White-tailed-eagle Haliaeetus albicilla, bird looking out of carrying case, part of the species reintroduction programme, Scotland

Captivity, sale and killing of birds

Information about the legal position on the sale of live and dead birds, exhibition of wild birds, killing and taking of birds and birds in captivity.

Captivity, sale and killing of birds

The sale of live wild birds and their eggs

Unless appropriately licenced it is an offence to sell, offer for sale, possess or transport for sale or exchange:

  • any live bird unless listed on Schedule 3, Part 1 of the Act and then only if it is captive bred and close ringed with an approved ring as defined by the Secretary of State's regulations; or covered by a General Licence (see Licences)
  • the egg of any wild bird, whether or not taken in contravention of the Act.   

The sale of dead wild birds (including taxidermy specimens)

A General Licence has been issued to allow the sale of lawfully acquired dead wild birds or parts of wild birds, of certain species not listed on Parts II or III of Schedule 3 of the Act. Certain records must be kept and the Department of Environment, Food and Rural Affairs (DEFRA) should be contacted for further advice. Birds listed on Schedule 3, Part II may be sold dead at all times. Those on Schedule 3, Part III may only be sold dead from 1 September until 28 February (see Schedules).

Game birds may only be sold dead during the open season and for a period of up to 10 days immediately after the end of that season.

The exhibition of wild birds

It is an offence to show at any competition, or in premises in which a competition is being held, any live wild birds unless listed on Schedule 3, Part I and which are captive bred and ringed in accordance with the Secretary of State's regulations, or covered by a General Licence (see Licences).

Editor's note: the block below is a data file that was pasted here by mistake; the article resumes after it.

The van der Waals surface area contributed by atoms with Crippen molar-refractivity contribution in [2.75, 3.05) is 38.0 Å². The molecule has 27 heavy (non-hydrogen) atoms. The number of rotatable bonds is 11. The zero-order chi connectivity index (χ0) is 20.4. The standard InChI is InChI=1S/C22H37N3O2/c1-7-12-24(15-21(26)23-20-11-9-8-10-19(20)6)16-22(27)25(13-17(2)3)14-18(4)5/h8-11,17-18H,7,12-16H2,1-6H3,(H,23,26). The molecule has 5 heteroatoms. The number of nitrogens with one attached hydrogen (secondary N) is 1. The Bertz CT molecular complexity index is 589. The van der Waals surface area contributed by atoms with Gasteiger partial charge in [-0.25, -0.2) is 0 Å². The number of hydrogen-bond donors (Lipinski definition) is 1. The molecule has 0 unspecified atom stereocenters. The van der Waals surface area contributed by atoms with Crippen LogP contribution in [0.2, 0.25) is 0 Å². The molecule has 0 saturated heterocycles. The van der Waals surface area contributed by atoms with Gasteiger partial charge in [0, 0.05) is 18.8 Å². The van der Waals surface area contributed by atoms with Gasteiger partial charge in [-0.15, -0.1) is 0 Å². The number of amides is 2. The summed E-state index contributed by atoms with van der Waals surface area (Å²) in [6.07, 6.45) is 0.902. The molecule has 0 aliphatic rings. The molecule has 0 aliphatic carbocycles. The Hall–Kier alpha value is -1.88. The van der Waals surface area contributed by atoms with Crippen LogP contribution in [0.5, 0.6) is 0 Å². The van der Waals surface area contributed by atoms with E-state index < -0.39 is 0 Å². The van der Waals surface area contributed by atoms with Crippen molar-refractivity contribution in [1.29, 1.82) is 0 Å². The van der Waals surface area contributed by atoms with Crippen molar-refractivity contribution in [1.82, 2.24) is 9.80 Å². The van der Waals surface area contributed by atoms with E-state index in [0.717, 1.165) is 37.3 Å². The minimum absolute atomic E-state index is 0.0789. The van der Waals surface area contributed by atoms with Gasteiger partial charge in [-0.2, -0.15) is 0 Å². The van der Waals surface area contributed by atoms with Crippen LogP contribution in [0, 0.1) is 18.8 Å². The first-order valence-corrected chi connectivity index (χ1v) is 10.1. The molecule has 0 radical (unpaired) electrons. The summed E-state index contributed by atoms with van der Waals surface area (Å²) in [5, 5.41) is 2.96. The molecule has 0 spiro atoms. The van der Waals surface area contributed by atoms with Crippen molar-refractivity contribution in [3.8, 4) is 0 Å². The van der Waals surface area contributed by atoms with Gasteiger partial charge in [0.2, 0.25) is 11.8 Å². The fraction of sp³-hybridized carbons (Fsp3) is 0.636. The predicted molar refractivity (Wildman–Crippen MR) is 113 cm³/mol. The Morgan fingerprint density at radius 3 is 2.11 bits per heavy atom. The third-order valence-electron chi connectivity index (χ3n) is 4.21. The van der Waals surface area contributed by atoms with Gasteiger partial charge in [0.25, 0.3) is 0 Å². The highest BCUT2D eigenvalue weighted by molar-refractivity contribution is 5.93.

The killing and taking of birds

A number of methods of killing, injuring or taking birds are prohibited. These include gins, springes, traps (eg pole traps), snares, nets, bird lime, electrical scaring devices and poisonous or stupefying substances. The use of decoys of live birds tethered, blinded or maimed is illegal. It is also an offence to cause or permit such methods to be used.

Birds in captivity

It is legal to keep native birds in captivity if they have been bred in captivity from lawfully captive parents, but the responsibility rests with the owner to prove this if challenged. Additionally, some species listed on Schedule 4 of the Act have to be ringed and registered with Defra (see Schedules).

It is illegal to keep any bird, excluding poultry, in a cage or other receptacle which is not of sufficient size to permit the bird to stretch its wings freely. Exceptions to this are if the bird is undergoing veterinary treatment, is in the course of conveyance, or is being exhibited. In the latter case, the time the bird is so confined should not exceed a total of 72 hours.

Golden Plover eggs, Sutherland, Scotland

How you can help

Poisoned bird of prey

Have you seen a crime against a wild bird? Use this form to report a wildlife crime to us.